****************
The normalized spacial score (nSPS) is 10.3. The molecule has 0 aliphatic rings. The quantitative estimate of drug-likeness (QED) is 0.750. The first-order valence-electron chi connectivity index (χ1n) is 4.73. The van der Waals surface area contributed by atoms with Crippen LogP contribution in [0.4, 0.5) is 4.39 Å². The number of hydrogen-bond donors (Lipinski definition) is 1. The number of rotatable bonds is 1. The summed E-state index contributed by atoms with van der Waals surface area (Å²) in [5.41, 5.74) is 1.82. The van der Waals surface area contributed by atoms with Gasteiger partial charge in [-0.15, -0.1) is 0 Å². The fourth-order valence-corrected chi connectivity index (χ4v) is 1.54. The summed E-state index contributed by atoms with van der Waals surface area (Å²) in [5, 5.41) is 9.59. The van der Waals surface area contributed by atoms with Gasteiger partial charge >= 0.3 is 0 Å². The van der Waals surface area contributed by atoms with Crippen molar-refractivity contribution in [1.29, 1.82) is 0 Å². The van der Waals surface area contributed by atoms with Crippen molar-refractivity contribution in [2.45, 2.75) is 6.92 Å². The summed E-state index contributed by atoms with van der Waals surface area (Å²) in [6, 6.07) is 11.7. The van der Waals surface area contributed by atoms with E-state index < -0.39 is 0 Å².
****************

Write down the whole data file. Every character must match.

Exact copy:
The normalized spacial score (nSPS) is 10.3. The molecule has 0 aliphatic rings. The quantitative estimate of drug-likeness (QED) is 0.750. The first-order valence-electron chi connectivity index (χ1n) is 4.73. The van der Waals surface area contributed by atoms with Crippen LogP contribution in [0.4, 0.5) is 4.39 Å². The number of hydrogen-bond donors (Lipinski definition) is 1. The number of rotatable bonds is 1. The summed E-state index contributed by atoms with van der Waals surface area (Å²) in [5.41, 5.74) is 1.82. The van der Waals surface area contributed by atoms with Gasteiger partial charge in [-0.15, -0.1) is 0 Å². The fourth-order valence-corrected chi connectivity index (χ4v) is 1.54. The summed E-state index contributed by atoms with van der Waals surface area (Å²) in [5, 5.41) is 9.59. The van der Waals surface area contributed by atoms with Gasteiger partial charge >= 0.3 is 0 Å². The van der Waals surface area contributed by atoms with Crippen molar-refractivity contribution in [1.29, 1.82) is 0 Å². The van der Waals surface area contributed by atoms with Crippen molar-refractivity contribution in [2.45, 2.75) is 6.92 Å². The summed E-state index contributed by atoms with van der Waals surface area (Å²) in [6, 6.07) is 11.7. The van der Waals surface area contributed by atoms with E-state index < -0.39 is 0 Å².